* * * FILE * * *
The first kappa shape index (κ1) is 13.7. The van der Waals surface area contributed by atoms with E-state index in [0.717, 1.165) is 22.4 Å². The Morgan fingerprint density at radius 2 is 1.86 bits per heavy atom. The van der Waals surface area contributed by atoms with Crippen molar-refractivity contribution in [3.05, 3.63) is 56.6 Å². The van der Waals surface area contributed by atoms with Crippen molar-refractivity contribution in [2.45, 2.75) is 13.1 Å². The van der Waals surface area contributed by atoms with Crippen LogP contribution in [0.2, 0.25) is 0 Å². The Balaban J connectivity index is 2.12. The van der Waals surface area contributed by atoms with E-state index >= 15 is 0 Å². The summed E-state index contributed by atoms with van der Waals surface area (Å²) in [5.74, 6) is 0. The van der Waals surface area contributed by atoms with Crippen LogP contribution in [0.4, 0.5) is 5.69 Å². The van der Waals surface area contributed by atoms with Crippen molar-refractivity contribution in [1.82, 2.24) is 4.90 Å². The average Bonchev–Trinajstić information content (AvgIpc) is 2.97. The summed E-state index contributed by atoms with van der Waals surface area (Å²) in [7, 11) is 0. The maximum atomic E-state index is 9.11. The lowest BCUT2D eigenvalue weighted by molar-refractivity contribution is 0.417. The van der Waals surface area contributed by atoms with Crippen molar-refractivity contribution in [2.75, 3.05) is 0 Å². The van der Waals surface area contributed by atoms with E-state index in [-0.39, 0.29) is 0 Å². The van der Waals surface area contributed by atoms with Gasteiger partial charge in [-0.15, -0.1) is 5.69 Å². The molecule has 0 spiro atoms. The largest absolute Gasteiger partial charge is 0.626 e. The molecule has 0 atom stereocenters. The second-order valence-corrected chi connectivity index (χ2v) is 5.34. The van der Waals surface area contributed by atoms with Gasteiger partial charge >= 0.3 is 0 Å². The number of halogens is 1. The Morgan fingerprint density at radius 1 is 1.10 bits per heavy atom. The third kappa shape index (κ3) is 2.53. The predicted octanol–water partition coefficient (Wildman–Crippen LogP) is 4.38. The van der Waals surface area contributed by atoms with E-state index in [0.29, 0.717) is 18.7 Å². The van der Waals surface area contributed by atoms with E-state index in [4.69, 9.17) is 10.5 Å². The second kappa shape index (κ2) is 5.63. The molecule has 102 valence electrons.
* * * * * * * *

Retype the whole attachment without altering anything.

The first kappa shape index (κ1) is 13.7. The van der Waals surface area contributed by atoms with E-state index in [0.717, 1.165) is 22.4 Å². The Morgan fingerprint density at radius 2 is 1.86 bits per heavy atom. The van der Waals surface area contributed by atoms with Crippen molar-refractivity contribution in [3.05, 3.63) is 56.6 Å². The van der Waals surface area contributed by atoms with Crippen molar-refractivity contribution in [2.45, 2.75) is 13.1 Å². The van der Waals surface area contributed by atoms with Crippen LogP contribution in [0.2, 0.25) is 0 Å². The Balaban J connectivity index is 2.12. The van der Waals surface area contributed by atoms with E-state index >= 15 is 0 Å². The summed E-state index contributed by atoms with van der Waals surface area (Å²) in [5.74, 6) is 0. The van der Waals surface area contributed by atoms with Crippen LogP contribution in [0.4, 0.5) is 5.69 Å². The van der Waals surface area contributed by atoms with Crippen molar-refractivity contribution in [1.82, 2.24) is 4.90 Å². The average Bonchev–Trinajstić information content (AvgIpc) is 2.97. The summed E-state index contributed by atoms with van der Waals surface area (Å²) in [7, 11) is 0. The maximum atomic E-state index is 9.11. The lowest BCUT2D eigenvalue weighted by molar-refractivity contribution is 0.417. The van der Waals surface area contributed by atoms with Crippen molar-refractivity contribution in [2.75, 3.05) is 0 Å². The van der Waals surface area contributed by atoms with E-state index in [-0.39, 0.29) is 0 Å². The van der Waals surface area contributed by atoms with Gasteiger partial charge in [-0.15, -0.1) is 5.69 Å². The molecule has 0 spiro atoms. The largest absolute Gasteiger partial charge is 0.626 e. The molecule has 0 atom stereocenters. The second-order valence-corrected chi connectivity index (χ2v) is 5.34. The van der Waals surface area contributed by atoms with Gasteiger partial charge >= 0.3 is 0 Å². The number of halogens is 1. The Morgan fingerprint density at radius 1 is 1.10 bits per heavy atom. The third kappa shape index (κ3) is 2.53. The predicted octanol–water partition coefficient (Wildman–Crippen LogP) is 4.38. The van der Waals surface area contributed by atoms with E-state index in [0.29, 0.717) is 18.7 Å². The van der Waals surface area contributed by atoms with E-state index in [4.69, 9.17) is 10.5 Å². The second kappa shape index (κ2) is 5.63. The molecule has 102 valence electrons.